I cannot disguise my disgust and contempt for the idea that honesty is the overall best strategy. Many people use some iteration of this idea, and attempt to blame the other person if they do not take it constructively.
Excerpted from Mastery (A #1 New York Times Bestseller) The path to power is surprisingly simple. For great masters like Da Vinci, Napoleon, Paul Graham, Santiago Calatrava, Thomas Edison, Temple Grandin it has always been the same.
Excerpted from Mastery (A #1 New York Times Bestseller) After your formal education, you enter the most critical phase in your life—a second, practical education known as The Apprenticeship. The dangers are many.
Worn down by work and depression, everything was tightening around her until all she could think about was her own tiny world and how sorry it had become. Soon it would be hard to imagine anything besides cleaning houses.
If all of us are born with an essentially similar brain, with more or less the same configuration and potential for mastery, why is it then that in history only a limited number of people seem to truly excel and realize this potential power?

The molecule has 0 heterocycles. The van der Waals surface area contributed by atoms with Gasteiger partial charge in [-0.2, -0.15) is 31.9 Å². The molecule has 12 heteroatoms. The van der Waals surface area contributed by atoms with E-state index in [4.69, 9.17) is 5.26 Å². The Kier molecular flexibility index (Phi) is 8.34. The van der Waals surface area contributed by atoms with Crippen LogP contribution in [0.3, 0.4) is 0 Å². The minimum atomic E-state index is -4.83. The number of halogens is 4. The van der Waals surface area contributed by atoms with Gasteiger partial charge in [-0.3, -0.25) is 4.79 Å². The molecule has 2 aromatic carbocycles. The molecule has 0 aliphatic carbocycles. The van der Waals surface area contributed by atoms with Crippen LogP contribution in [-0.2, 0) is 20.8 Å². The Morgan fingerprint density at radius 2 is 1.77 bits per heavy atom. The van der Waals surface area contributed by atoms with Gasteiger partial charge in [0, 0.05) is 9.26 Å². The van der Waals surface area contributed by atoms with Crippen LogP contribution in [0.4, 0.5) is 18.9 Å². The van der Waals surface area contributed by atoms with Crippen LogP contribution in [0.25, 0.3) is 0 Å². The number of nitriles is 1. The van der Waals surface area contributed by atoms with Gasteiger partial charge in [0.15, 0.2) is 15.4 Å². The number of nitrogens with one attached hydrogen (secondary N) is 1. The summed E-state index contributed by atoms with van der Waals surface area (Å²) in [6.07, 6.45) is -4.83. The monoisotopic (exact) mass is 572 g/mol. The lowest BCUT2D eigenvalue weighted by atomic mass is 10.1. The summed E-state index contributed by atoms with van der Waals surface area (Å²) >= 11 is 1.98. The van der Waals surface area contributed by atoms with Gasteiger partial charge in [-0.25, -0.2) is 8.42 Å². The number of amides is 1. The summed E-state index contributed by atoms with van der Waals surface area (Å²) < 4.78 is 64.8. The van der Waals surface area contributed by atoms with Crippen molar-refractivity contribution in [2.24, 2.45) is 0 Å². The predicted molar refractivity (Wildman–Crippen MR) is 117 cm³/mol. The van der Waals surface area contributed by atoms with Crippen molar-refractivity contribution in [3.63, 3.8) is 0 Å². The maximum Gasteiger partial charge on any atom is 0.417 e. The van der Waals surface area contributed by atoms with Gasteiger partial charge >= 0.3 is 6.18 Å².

The principle is simple and must be engraved deeply in your mind: the goal of an apprenticeship is not money, a good position, a title, or a diploma, but rather the transformation of your mind and character—the first transformation on the way to mastery.
You end up choosing a career that does not really suit you. Your desire and interest slowly wane and your work suffers for it. You come to see pleasure and fulfillment as something that comes from outside your work. Because you are increasingly less engaged in your career, you fail to pay attention to changes going on in the field–you fall behind the times and pay a price for this.